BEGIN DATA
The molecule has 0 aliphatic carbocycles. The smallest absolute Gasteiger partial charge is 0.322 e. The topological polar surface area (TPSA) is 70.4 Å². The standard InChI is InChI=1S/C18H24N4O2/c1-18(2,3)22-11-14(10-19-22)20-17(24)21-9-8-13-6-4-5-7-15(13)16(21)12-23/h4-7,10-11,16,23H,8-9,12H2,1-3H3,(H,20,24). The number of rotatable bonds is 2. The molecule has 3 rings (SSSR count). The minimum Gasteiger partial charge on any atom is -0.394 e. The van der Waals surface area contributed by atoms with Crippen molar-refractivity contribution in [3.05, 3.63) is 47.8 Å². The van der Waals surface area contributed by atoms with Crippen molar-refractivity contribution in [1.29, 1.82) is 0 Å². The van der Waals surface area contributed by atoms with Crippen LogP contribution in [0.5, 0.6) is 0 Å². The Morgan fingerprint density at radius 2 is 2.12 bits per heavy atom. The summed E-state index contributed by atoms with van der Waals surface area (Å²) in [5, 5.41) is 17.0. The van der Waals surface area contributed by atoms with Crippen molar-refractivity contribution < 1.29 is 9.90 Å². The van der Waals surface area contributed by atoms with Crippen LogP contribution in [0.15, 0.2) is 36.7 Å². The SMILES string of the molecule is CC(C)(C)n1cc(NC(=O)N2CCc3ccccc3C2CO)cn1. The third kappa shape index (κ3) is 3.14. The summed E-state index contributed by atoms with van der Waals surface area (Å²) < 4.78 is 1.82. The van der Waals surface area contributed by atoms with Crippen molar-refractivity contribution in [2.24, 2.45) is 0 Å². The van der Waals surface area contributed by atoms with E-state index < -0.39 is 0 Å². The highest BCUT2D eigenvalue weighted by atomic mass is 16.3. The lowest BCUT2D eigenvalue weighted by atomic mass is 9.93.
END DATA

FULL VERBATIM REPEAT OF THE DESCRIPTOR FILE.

The molecule has 0 aliphatic carbocycles. The smallest absolute Gasteiger partial charge is 0.322 e. The topological polar surface area (TPSA) is 70.4 Å². The standard InChI is InChI=1S/C18H24N4O2/c1-18(2,3)22-11-14(10-19-22)20-17(24)21-9-8-13-6-4-5-7-15(13)16(21)12-23/h4-7,10-11,16,23H,8-9,12H2,1-3H3,(H,20,24). The number of rotatable bonds is 2. The molecule has 3 rings (SSSR count). The minimum Gasteiger partial charge on any atom is -0.394 e. The van der Waals surface area contributed by atoms with Crippen molar-refractivity contribution in [3.05, 3.63) is 47.8 Å². The van der Waals surface area contributed by atoms with Crippen molar-refractivity contribution in [1.29, 1.82) is 0 Å². The van der Waals surface area contributed by atoms with Crippen LogP contribution in [0.5, 0.6) is 0 Å². The Morgan fingerprint density at radius 2 is 2.12 bits per heavy atom. The summed E-state index contributed by atoms with van der Waals surface area (Å²) in [5, 5.41) is 17.0. The van der Waals surface area contributed by atoms with Crippen molar-refractivity contribution < 1.29 is 9.90 Å². The van der Waals surface area contributed by atoms with Crippen LogP contribution in [0.15, 0.2) is 36.7 Å². The SMILES string of the molecule is CC(C)(C)n1cc(NC(=O)N2CCc3ccccc3C2CO)cn1. The third kappa shape index (κ3) is 3.14. The summed E-state index contributed by atoms with van der Waals surface area (Å²) < 4.78 is 1.82. The van der Waals surface area contributed by atoms with Crippen molar-refractivity contribution in [2.24, 2.45) is 0 Å². The van der Waals surface area contributed by atoms with E-state index < -0.39 is 0 Å². The highest BCUT2D eigenvalue weighted by atomic mass is 16.3. The lowest BCUT2D eigenvalue weighted by atomic mass is 9.93.